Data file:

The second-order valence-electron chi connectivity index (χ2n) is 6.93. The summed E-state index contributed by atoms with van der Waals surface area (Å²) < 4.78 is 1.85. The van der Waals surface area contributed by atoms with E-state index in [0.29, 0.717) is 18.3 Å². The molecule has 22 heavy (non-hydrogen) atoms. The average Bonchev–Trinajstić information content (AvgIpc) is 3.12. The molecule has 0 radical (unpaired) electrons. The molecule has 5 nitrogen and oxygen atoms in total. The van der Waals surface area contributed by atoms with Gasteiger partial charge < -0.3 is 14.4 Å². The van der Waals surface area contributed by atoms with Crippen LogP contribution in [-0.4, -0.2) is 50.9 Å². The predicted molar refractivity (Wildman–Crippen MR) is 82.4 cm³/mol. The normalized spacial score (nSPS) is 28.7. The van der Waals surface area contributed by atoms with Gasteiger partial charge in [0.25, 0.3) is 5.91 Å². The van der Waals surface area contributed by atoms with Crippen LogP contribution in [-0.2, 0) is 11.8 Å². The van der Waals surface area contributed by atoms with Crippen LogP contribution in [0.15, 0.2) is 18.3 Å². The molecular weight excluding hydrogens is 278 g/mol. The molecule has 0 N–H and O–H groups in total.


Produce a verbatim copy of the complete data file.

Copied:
The second-order valence-electron chi connectivity index (χ2n) is 6.93. The summed E-state index contributed by atoms with van der Waals surface area (Å²) < 4.78 is 1.85. The van der Waals surface area contributed by atoms with E-state index in [0.29, 0.717) is 18.3 Å². The molecule has 22 heavy (non-hydrogen) atoms. The average Bonchev–Trinajstić information content (AvgIpc) is 3.12. The molecule has 0 radical (unpaired) electrons. The molecule has 5 nitrogen and oxygen atoms in total. The van der Waals surface area contributed by atoms with Gasteiger partial charge < -0.3 is 14.4 Å². The van der Waals surface area contributed by atoms with Crippen LogP contribution in [-0.4, -0.2) is 50.9 Å². The predicted molar refractivity (Wildman–Crippen MR) is 82.4 cm³/mol. The normalized spacial score (nSPS) is 28.7. The van der Waals surface area contributed by atoms with Gasteiger partial charge in [0.25, 0.3) is 5.91 Å². The van der Waals surface area contributed by atoms with Crippen LogP contribution in [-0.2, 0) is 11.8 Å². The van der Waals surface area contributed by atoms with Crippen LogP contribution in [0.15, 0.2) is 18.3 Å². The molecular weight excluding hydrogens is 278 g/mol. The molecule has 0 N–H and O–H groups in total.